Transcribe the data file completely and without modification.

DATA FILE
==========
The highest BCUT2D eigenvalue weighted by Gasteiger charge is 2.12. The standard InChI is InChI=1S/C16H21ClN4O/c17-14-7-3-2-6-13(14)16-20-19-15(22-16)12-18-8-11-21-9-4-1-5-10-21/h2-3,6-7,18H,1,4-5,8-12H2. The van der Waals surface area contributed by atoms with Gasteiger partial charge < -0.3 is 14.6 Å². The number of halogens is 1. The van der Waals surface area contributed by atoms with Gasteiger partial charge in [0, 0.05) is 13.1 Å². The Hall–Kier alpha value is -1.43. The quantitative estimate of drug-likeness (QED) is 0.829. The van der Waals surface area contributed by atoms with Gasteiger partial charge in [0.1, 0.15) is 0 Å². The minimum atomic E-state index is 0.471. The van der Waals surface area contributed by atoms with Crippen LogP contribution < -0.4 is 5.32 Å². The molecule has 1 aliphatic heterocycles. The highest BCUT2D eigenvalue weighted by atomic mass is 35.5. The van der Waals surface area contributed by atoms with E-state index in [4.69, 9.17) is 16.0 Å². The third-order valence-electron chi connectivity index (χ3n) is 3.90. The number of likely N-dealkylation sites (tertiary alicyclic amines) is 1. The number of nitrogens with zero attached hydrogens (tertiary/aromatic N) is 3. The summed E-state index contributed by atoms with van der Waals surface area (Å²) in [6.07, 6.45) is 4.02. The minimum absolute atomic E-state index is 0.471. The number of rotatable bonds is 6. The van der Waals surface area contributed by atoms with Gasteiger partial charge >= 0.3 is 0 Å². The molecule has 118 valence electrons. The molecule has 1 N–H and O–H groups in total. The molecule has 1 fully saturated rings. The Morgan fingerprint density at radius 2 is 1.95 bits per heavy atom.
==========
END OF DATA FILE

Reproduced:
The highest BCUT2D eigenvalue weighted by Gasteiger charge is 2.12. The standard InChI is InChI=1S/C16H21ClN4O/c17-14-7-3-2-6-13(14)16-20-19-15(22-16)12-18-8-11-21-9-4-1-5-10-21/h2-3,6-7,18H,1,4-5,8-12H2. The van der Waals surface area contributed by atoms with Gasteiger partial charge < -0.3 is 14.6 Å². The number of halogens is 1. The van der Waals surface area contributed by atoms with Gasteiger partial charge in [0, 0.05) is 13.1 Å². The Hall–Kier alpha value is -1.43. The quantitative estimate of drug-likeness (QED) is 0.829. The van der Waals surface area contributed by atoms with Gasteiger partial charge in [0.1, 0.15) is 0 Å². The minimum atomic E-state index is 0.471. The van der Waals surface area contributed by atoms with Crippen LogP contribution < -0.4 is 5.32 Å². The molecule has 1 aliphatic heterocycles. The highest BCUT2D eigenvalue weighted by atomic mass is 35.5. The van der Waals surface area contributed by atoms with E-state index in [4.69, 9.17) is 16.0 Å². The third-order valence-electron chi connectivity index (χ3n) is 3.90. The number of likely N-dealkylation sites (tertiary alicyclic amines) is 1. The number of nitrogens with zero attached hydrogens (tertiary/aromatic N) is 3. The summed E-state index contributed by atoms with van der Waals surface area (Å²) in [6.07, 6.45) is 4.02. The minimum absolute atomic E-state index is 0.471. The number of rotatable bonds is 6. The van der Waals surface area contributed by atoms with Gasteiger partial charge >= 0.3 is 0 Å². The molecule has 118 valence electrons. The molecule has 1 N–H and O–H groups in total. The molecule has 1 fully saturated rings. The Morgan fingerprint density at radius 2 is 1.95 bits per heavy atom.